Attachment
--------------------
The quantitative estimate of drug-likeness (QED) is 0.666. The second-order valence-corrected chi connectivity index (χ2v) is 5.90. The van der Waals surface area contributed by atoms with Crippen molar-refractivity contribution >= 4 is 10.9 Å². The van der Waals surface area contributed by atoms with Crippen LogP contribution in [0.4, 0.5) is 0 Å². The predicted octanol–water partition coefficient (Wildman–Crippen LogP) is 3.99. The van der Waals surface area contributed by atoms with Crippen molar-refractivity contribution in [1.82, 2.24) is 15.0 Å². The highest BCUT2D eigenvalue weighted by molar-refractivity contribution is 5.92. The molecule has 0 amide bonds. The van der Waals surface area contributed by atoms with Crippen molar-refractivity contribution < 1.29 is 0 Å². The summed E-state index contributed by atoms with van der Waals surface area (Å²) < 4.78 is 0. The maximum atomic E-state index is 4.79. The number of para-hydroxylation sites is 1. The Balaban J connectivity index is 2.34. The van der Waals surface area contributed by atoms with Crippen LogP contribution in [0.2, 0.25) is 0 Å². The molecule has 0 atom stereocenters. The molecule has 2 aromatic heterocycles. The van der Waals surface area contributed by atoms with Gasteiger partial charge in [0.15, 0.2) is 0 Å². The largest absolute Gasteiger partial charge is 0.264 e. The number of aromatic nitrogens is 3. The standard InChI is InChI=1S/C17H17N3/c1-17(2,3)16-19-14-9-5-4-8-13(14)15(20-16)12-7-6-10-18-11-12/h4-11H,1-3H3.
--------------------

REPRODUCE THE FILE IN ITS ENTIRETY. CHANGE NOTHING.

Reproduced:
The quantitative estimate of drug-likeness (QED) is 0.666. The second-order valence-corrected chi connectivity index (χ2v) is 5.90. The van der Waals surface area contributed by atoms with Crippen molar-refractivity contribution >= 4 is 10.9 Å². The van der Waals surface area contributed by atoms with Crippen LogP contribution in [0.4, 0.5) is 0 Å². The predicted octanol–water partition coefficient (Wildman–Crippen LogP) is 3.99. The van der Waals surface area contributed by atoms with Crippen molar-refractivity contribution in [1.82, 2.24) is 15.0 Å². The highest BCUT2D eigenvalue weighted by molar-refractivity contribution is 5.92. The molecule has 0 amide bonds. The van der Waals surface area contributed by atoms with Crippen molar-refractivity contribution < 1.29 is 0 Å². The summed E-state index contributed by atoms with van der Waals surface area (Å²) < 4.78 is 0. The maximum atomic E-state index is 4.79. The number of para-hydroxylation sites is 1. The Balaban J connectivity index is 2.34. The van der Waals surface area contributed by atoms with Crippen LogP contribution in [0.2, 0.25) is 0 Å². The molecule has 0 atom stereocenters. The molecule has 2 aromatic heterocycles. The van der Waals surface area contributed by atoms with Gasteiger partial charge in [0.15, 0.2) is 0 Å². The largest absolute Gasteiger partial charge is 0.264 e. The number of aromatic nitrogens is 3. The standard InChI is InChI=1S/C17H17N3/c1-17(2,3)16-19-14-9-5-4-8-13(14)15(20-16)12-7-6-10-18-11-12/h4-11H,1-3H3.